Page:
Unique Nurse Practitioner Job Opportunity- Is This Adventure for You?

My husband owns a business so our living situation is not so mobile these days.  We have put down roots in the great city of Nashville, TN for the time being.  Unfortunately, these roots exclude me from pursing my ultimate dream job…for now.  So, I will let you in on this amazing, unique nurse practitioner opportunity in case you are interested.

Combining my loves of medicine and international travel are a dream.  I had a taste of international medicine while volunteering in Kenya for two summers and am dying to return.  Fortunately, I have discovered a potential employment opportunity for my future that could mimic this experience.  There is a little known job opportunity for NP’s abroad working for the U.S. Department of State working as a Foreign Service Health Practitioner.

Where Can You Work as a Foreign Service Health Practitioner?

Foreign Service Health Practitioners work in countries across the globe- from Addis Ababa, Ethiopia to Beijing, China or Quito, Ecuador there are endless locations where this career will land you.  The U.S. Department of State warns that as a Foreign Practitioner you may work in small or remote countries, harsh climates and in environments where American-style amenities and the latest technological advances are often unavailable.  If you are like me, this is actually a job endorsement rather than deterrent and international service might just be the exciting opportunity you have been seeking.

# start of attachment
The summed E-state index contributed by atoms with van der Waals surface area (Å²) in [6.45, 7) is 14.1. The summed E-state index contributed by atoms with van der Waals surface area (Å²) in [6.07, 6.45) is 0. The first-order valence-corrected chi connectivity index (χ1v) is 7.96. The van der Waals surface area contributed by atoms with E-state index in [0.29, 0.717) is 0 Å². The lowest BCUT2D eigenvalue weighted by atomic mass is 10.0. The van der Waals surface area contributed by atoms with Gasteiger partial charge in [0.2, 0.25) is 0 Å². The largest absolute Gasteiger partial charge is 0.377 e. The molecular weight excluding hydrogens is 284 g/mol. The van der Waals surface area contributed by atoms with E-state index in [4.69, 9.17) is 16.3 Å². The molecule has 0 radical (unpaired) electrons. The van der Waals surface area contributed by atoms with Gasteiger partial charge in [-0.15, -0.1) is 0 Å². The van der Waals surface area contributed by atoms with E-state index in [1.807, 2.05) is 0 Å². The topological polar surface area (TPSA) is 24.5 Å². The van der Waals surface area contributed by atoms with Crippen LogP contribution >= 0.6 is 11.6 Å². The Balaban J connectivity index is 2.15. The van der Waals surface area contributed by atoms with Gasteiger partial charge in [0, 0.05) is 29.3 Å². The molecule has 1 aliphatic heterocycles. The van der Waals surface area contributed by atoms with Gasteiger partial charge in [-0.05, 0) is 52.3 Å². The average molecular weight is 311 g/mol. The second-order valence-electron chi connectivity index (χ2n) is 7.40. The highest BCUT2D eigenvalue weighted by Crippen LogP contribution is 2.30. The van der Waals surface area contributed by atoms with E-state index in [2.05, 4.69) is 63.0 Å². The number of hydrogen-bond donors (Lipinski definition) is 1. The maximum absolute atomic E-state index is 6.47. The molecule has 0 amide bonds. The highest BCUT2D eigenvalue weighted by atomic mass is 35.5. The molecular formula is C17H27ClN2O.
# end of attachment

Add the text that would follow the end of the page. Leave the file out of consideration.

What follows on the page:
What Will You Do as a Foreign Service Health Practitioner?

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It seems that as a Foreign Health Practitioner you will be a ‘jack-of-all-trades’.  Responsibilities of this position include providing primary health care services, managing preventative medicine programs such as ensuring safe drinking water, coordinating emergency medical response and evaluating local medical resources.

Am I Qualified to Become a Foreign Service Health Practitioner?

To become a Foreign Health Practitioner, you must be at least a master’s (MSN) prepared Family Nurse Practitioner (FNP) or physician assistant with at least four years of clinical experience within the past six years.  Additional qualifications such as U.S. citizenship and the ability to receive top level security clearance are also required.

Sounds amazing, I know!  Hopefully in the (very) distant future I will be applying for one of these positions myself.  Working as a nurse practitioner internationally for the U.S. Department of State sounds like an excellent career opportunity for the NP with an adventurous spirit.


13 thoughts on “Unique Nurse Practitioner Job Opportunity- Is This Adventure for You?”

  1. Andrea Balsley

    I am interested in becoming a Foreign Health Nurse Practitioner. I currently have 8 years of experience.

  2. Based on the information on the Foreign Service Health Practitioner website, yes, they only accept Family Nurse Practitioners and Physician Assistants. 

  3. Hi Margie,